News & Policies
History & Tours | Kids | Your Government | Appointments | Jobs | Contact | Graphic version
For Immediate Release
December 14, 2001
Press Briefing Excerpts by Ari Fleischer 12/14/01
Click here for full transcript
"Before I Take Questions, I Want to Make a Statement. as Another Week comes to a close and we draw closer to the end of the year, I'd like to remind the Senate once again the important work that remains to be done when it comes to confirming presidential appointments.
The Senate has failed to act upon 157 nominees that President Bush has made. These include Eugene Scalia, the President's nominee to be solicitor at the Department of Labor. Mr. Scalia is an eminently qualified labor attorney who has demonstrated in his committee hearing that he would be a dedicated advocate of the policies of the Department of Labor.
And while a majority of the Senate has announced that they would support his vote, he has waited over 200 days to be confirmed, and that's not right.
In addition, the President has nominated individuals to serve as federal judges at a record pace this year. And yet, there are more vacancies in the Federal Judiciary now than when President Bush came into office. The reason is because the Senate has failed to act. And the Senate has failed to act on 37 of the President's nominees to the Bench.
The failure to confirm qualified individuals in the Judiciary hurts the American people. It's time for the Senate to act on the President's nominees and assure that the important work of America's government can be done, and that justice can be carried out.
Finally, in terms of confirmations, on March 22nd, 2001, the President announced his intention to nominate Otto Reich as Assistant Secretary of State for the Western Hemisphere. March, 22nd, 2001; and the Senate has failed to even have a hearing on Mr. Reich. The Senate Foreign Relations Committee refuses even a simple request to give the man his day in court or a fair hearing.
It's not right for the President to be denied his entire -- his right to have an entire foreign policy team in place. And Otto Reich needs to be put in place. His position is critical to our relationships with our partners in the Western Hemisphere, at a time when nations in Central and Latin America are looking for leadership from the United States to help them with difficult internal issues. This is especially true as we assemble a world-wide coalition to fight the war against terrorism.
Also, Mr. Reich has a bipartisan majority of the votes in his committee, and the votes to confirm by the full Senate as well. And that is why one committee is blocking him from having a fair hearing. The President has asked for a hearing, Secretary Powell has repeatedly asked for a hearing, three former Secretaries of State have asked for a hearing for Mr. Reich, and yet they will not proceed. He has been confirmed by the Senate twice before. He is qualified, he has dedicated his career to public service. And particularly when you consider some of the previous promises made by Democratic members of the Senate, it's hard to understand why they won't give him a hearing.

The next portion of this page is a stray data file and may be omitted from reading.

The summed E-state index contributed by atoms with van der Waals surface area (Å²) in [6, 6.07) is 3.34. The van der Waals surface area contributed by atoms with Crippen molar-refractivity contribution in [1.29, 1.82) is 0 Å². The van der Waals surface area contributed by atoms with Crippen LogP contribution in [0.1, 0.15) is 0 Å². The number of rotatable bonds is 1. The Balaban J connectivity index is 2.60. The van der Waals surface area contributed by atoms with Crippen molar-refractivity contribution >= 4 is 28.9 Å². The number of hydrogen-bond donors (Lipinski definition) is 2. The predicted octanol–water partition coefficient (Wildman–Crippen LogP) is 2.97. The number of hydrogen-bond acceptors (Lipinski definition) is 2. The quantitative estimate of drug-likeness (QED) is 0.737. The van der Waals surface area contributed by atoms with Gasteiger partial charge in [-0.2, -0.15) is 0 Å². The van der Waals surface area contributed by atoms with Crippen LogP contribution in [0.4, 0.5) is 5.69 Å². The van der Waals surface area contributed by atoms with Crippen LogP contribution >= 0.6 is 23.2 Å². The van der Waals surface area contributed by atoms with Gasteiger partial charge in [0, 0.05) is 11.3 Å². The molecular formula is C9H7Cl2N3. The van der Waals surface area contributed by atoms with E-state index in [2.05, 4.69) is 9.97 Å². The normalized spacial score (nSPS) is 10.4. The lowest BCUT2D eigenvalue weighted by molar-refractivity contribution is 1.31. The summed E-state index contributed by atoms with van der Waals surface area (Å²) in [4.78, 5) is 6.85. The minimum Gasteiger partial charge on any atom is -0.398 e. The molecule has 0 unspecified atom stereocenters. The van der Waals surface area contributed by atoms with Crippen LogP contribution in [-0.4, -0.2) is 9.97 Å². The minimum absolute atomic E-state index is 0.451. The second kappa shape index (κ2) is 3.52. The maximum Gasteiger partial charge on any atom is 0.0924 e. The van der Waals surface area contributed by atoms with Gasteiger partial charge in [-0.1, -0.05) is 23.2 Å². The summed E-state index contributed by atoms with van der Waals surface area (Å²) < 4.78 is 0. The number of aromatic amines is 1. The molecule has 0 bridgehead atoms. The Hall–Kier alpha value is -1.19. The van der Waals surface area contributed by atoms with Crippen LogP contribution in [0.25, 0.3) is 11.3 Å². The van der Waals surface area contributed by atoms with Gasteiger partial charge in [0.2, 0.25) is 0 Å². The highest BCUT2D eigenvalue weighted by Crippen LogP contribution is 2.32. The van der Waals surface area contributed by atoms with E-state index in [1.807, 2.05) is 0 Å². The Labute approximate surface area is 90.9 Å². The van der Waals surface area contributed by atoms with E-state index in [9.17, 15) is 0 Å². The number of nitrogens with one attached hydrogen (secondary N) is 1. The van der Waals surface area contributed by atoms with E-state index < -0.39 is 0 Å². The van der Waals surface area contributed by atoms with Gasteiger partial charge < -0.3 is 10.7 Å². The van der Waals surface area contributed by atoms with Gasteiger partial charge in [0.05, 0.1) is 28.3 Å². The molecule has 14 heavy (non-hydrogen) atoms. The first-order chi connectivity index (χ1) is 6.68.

"We will confirm the President's nominations to enable him to run the government he is elected to administer." That was Senate Majority Leader Tom Daschle on June 6th. "Everyone will get a fair hearing." Senate Majority Leader Tom Daschle on June 17th. "We're going to move as quickly as we can. I think that every administration deserves to have its people in place." Senate Foreign Relations Chairman Christopher Dodd, back in June, and he still has not moved.
So I think it's very important for the Senate to take action on the judicial nominations, as well as the other nominations that are pending in the Senate. I'm pleased to take your questions."
Q Ari, has the hold-up on Scalia, is there any concern in the White House that might be some sort of a payback for the Bush vs. Gore Supreme Court decision?
MR. FLEISCHER: It doesn't matter what the motive is; it's wrong to do. People deserve a vote. People deserve their fair day at a hearing. Particularly when they have been promised hearings. If they never intended to give the President's nominees hearings, they should have said so. They should have said, we will not allow fair hearings, we will not proceed quickly, we will not let you get your team in place. But they have committed to doing that, and it's important if they gave their word to keep it.
Q So there's no concern that the son may be being punished for the perceived sins of the father?
MR. FLEISCHER: Again, it's not the White House's position to guess what the motives are of the Democrats. What the President is interested is results and action. He understands there may be people who oppose these people for a variety of reasons. Bring it to a vote. Let every senator have their say for whatever their motives. But it's wrong not to act and wrong not to vote. It's especially wrong to never have a hearing.
|Email this page to a friend|